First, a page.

Background: Obesity is a highly complex disease state for which there remains a dearth of effective treatment and prevention strategies. An abundance of research now suggests that gut microbiota plays a role in the pathogenesis of obesity, making it a prime target for obesity management.
Objective: This dissertation examines how dietary agents including prebiotics and probiotics, gut microbiota, and host physiology interact to affect metabolic health in obesity. Specifically, the objectives of this thesis include: 1) assess the individual and combined effects of a prebiotic and probiotic on metabolic health in obese rats; 2) determine the gut microbiota- dependent and -independent actions of the prebiotic oligofructose using a model of selective decontamination with antibiotics in obese rats; 3) examine the effectiveness of the prebiotic oligofructose for treatment of liver-biopsy confirmed non-alcoholic steatohepatitis (NASH) in a pilot clinical trial. Methods: Animal studies were conducted using diet-induced obese rats. Individuals with NASH were recruited by physicians from the Foothills Medical Centre. Body composition was measured with dual x-ray absorptiometry (DXA). Oral glucose tolerance tests (OGTTs) were conducted to measure glycemia. Markers of satiety, inflammation, and intestinal permeability were measured in blood. Gut microbiota was assessed using qPCR and 16S rRNA gene sequencing. Gene expression was measured using real time RT-PCR. Pre-post study liver biopsies were collected to assess histological changes in NASH.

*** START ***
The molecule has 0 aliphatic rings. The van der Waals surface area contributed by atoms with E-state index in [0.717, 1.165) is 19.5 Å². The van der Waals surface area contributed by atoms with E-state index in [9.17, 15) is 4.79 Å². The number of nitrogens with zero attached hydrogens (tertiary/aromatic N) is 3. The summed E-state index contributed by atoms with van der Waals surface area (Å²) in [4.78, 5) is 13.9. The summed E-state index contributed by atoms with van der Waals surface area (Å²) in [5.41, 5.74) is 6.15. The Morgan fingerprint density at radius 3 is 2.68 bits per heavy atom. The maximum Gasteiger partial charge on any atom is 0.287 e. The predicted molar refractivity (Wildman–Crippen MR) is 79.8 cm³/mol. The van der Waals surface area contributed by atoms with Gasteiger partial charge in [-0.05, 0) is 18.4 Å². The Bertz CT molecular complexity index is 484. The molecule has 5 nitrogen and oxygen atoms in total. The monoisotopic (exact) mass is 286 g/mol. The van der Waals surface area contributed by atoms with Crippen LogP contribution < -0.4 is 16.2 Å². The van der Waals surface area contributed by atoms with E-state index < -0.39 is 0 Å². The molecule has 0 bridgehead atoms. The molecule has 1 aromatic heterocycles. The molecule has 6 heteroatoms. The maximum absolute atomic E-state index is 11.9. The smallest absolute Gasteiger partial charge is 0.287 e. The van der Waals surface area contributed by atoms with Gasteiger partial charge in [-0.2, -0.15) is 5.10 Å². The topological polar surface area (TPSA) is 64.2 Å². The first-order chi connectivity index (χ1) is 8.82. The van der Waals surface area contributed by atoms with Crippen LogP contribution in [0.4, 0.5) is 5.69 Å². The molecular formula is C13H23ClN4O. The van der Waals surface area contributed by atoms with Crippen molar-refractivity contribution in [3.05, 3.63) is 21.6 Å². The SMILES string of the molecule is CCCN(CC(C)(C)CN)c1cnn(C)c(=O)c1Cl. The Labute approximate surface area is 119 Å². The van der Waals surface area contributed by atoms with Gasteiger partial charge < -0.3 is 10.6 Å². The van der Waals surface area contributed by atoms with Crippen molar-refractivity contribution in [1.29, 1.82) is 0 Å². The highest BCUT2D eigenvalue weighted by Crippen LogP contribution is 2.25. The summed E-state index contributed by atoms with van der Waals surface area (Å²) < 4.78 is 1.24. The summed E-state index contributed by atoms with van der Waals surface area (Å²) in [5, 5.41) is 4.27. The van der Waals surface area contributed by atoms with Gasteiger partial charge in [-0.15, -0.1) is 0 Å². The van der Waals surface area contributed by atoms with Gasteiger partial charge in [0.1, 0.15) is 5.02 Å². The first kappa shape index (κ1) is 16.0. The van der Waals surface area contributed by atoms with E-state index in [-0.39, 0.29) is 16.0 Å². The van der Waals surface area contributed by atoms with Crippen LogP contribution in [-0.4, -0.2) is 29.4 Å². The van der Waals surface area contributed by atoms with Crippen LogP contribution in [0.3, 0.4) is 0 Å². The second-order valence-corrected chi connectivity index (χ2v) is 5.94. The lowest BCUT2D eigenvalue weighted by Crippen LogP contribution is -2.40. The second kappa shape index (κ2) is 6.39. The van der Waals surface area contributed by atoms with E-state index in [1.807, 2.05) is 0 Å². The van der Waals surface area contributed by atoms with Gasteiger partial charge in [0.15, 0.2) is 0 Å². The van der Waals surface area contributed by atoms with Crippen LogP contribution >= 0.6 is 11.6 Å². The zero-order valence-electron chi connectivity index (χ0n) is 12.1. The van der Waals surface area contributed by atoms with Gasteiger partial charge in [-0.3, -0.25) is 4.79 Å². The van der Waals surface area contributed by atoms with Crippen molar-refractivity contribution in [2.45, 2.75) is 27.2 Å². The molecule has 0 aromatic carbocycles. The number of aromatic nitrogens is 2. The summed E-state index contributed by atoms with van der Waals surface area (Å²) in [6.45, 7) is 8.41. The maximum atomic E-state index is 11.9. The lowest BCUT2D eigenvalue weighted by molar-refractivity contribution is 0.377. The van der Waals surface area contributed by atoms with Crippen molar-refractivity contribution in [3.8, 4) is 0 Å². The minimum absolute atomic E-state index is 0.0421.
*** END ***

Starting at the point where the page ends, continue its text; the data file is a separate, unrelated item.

Results: The primary findings from our three study objectives were: 1) oligofructose, in comparison to Bifidobacterium animalis ssp. lactis BB-12, provides a more potent stimulus in reducing adiposity and modifying gut microbiota; 2) the ability of oligofructose to reduce adiposity and intestinal permeability is attenuated when Lactobacillus and Bifidobacterium growth is impeded with ampicillin in an animal model; 3) oligofructose supplementation improves histological measures of steatosis and has a tendency to decrease hepatocellular inflammation in individuals with NASH.
Conclusion: Our results provide evidence for the role of prebiotics in correcting metabolic dysfunction in obesity. The findings from our pilot study provide the rationale for a larger-scale clinical trial assessing the effects of inulin type fructans and other prebiotics in NASH.